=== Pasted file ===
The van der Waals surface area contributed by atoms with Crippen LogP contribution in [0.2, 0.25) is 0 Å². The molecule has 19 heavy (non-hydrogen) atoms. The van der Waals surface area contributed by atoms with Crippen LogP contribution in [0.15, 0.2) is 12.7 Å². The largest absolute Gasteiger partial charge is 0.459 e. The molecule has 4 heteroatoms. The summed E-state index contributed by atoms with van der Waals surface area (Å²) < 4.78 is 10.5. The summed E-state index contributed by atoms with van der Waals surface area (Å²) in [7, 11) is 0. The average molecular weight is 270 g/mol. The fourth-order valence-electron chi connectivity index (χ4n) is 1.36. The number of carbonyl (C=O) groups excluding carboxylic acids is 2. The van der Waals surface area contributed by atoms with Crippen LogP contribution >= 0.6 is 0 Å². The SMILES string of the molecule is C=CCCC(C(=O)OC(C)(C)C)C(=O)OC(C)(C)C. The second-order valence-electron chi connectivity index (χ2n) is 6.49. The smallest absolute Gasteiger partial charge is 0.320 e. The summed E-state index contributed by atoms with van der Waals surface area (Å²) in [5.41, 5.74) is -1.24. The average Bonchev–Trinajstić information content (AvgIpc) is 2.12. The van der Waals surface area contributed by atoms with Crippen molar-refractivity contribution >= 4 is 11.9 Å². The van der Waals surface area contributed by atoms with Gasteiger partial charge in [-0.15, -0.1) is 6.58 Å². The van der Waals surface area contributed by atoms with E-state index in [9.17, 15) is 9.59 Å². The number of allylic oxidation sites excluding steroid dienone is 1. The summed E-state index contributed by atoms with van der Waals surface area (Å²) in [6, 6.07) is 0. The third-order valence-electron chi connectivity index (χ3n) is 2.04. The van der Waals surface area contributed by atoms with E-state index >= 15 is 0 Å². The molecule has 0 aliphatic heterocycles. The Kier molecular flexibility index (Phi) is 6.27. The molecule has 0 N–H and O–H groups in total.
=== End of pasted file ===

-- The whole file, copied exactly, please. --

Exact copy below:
The van der Waals surface area contributed by atoms with Crippen LogP contribution in [0.2, 0.25) is 0 Å². The molecule has 19 heavy (non-hydrogen) atoms. The van der Waals surface area contributed by atoms with Crippen LogP contribution in [0.15, 0.2) is 12.7 Å². The largest absolute Gasteiger partial charge is 0.459 e. The molecule has 4 heteroatoms. The summed E-state index contributed by atoms with van der Waals surface area (Å²) < 4.78 is 10.5. The summed E-state index contributed by atoms with van der Waals surface area (Å²) in [7, 11) is 0. The average molecular weight is 270 g/mol. The fourth-order valence-electron chi connectivity index (χ4n) is 1.36. The number of carbonyl (C=O) groups excluding carboxylic acids is 2. The van der Waals surface area contributed by atoms with Crippen LogP contribution >= 0.6 is 0 Å². The SMILES string of the molecule is C=CCCC(C(=O)OC(C)(C)C)C(=O)OC(C)(C)C. The second-order valence-electron chi connectivity index (χ2n) is 6.49. The smallest absolute Gasteiger partial charge is 0.320 e. The summed E-state index contributed by atoms with van der Waals surface area (Å²) in [5.41, 5.74) is -1.24. The average Bonchev–Trinajstić information content (AvgIpc) is 2.12. The van der Waals surface area contributed by atoms with Crippen molar-refractivity contribution >= 4 is 11.9 Å². The van der Waals surface area contributed by atoms with Gasteiger partial charge in [-0.15, -0.1) is 6.58 Å². The van der Waals surface area contributed by atoms with E-state index in [9.17, 15) is 9.59 Å². The number of allylic oxidation sites excluding steroid dienone is 1. The summed E-state index contributed by atoms with van der Waals surface area (Å²) in [6, 6.07) is 0. The third-order valence-electron chi connectivity index (χ3n) is 2.04. The van der Waals surface area contributed by atoms with E-state index >= 15 is 0 Å². The molecule has 0 aliphatic heterocycles. The Kier molecular flexibility index (Phi) is 6.27. The molecule has 0 N–H and O–H groups in total.